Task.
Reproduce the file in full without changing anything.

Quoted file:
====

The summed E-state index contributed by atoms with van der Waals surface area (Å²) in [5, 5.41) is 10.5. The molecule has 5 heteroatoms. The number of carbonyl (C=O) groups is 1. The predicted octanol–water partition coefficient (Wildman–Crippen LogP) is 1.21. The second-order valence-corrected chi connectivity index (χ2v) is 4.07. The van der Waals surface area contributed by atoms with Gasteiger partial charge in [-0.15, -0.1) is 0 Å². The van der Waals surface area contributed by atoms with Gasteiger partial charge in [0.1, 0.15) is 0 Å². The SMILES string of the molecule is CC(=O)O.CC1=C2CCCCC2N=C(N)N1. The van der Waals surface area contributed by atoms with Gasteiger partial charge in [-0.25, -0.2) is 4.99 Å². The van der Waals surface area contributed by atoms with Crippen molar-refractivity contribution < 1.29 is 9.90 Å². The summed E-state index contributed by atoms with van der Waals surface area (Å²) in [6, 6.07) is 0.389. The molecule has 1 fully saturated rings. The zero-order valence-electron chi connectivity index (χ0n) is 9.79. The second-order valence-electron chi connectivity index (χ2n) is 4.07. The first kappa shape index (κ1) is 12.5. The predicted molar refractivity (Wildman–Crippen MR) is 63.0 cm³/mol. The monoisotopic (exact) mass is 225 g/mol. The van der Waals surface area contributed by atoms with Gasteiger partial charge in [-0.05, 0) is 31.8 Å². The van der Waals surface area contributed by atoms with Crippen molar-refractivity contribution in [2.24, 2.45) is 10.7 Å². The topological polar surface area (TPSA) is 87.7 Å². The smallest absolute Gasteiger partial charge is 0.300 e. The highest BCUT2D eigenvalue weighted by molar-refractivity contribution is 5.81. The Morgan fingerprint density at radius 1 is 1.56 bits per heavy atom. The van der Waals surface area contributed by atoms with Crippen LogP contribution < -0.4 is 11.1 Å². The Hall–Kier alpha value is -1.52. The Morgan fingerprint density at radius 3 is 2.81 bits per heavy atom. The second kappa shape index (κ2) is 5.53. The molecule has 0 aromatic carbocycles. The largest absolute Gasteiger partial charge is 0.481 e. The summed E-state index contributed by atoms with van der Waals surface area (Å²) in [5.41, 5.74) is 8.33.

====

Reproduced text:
The summed E-state index contributed by atoms with van der Waals surface area (Å²) in [5, 5.41) is 10.5. The molecule has 5 heteroatoms. The number of carbonyl (C=O) groups is 1. The predicted octanol–water partition coefficient (Wildman–Crippen LogP) is 1.21. The second-order valence-corrected chi connectivity index (χ2v) is 4.07. The van der Waals surface area contributed by atoms with Gasteiger partial charge in [-0.15, -0.1) is 0 Å². The van der Waals surface area contributed by atoms with Gasteiger partial charge in [0.1, 0.15) is 0 Å². The SMILES string of the molecule is CC(=O)O.CC1=C2CCCCC2N=C(N)N1. The van der Waals surface area contributed by atoms with Gasteiger partial charge in [-0.25, -0.2) is 4.99 Å². The van der Waals surface area contributed by atoms with Crippen molar-refractivity contribution < 1.29 is 9.90 Å². The summed E-state index contributed by atoms with van der Waals surface area (Å²) in [6, 6.07) is 0.389. The molecule has 1 fully saturated rings. The zero-order valence-electron chi connectivity index (χ0n) is 9.79. The second-order valence-electron chi connectivity index (χ2n) is 4.07. The first kappa shape index (κ1) is 12.5. The predicted molar refractivity (Wildman–Crippen MR) is 63.0 cm³/mol. The monoisotopic (exact) mass is 225 g/mol. The van der Waals surface area contributed by atoms with Gasteiger partial charge in [-0.05, 0) is 31.8 Å². The van der Waals surface area contributed by atoms with Crippen molar-refractivity contribution in [2.24, 2.45) is 10.7 Å². The topological polar surface area (TPSA) is 87.7 Å². The smallest absolute Gasteiger partial charge is 0.300 e. The highest BCUT2D eigenvalue weighted by molar-refractivity contribution is 5.81. The Morgan fingerprint density at radius 1 is 1.56 bits per heavy atom. The van der Waals surface area contributed by atoms with Crippen LogP contribution < -0.4 is 11.1 Å². The Hall–Kier alpha value is -1.52. The Morgan fingerprint density at radius 3 is 2.81 bits per heavy atom. The second kappa shape index (κ2) is 5.53. The molecule has 0 aromatic carbocycles. The largest absolute Gasteiger partial charge is 0.481 e. The summed E-state index contributed by atoms with van der Waals surface area (Å²) in [5.41, 5.74) is 8.33.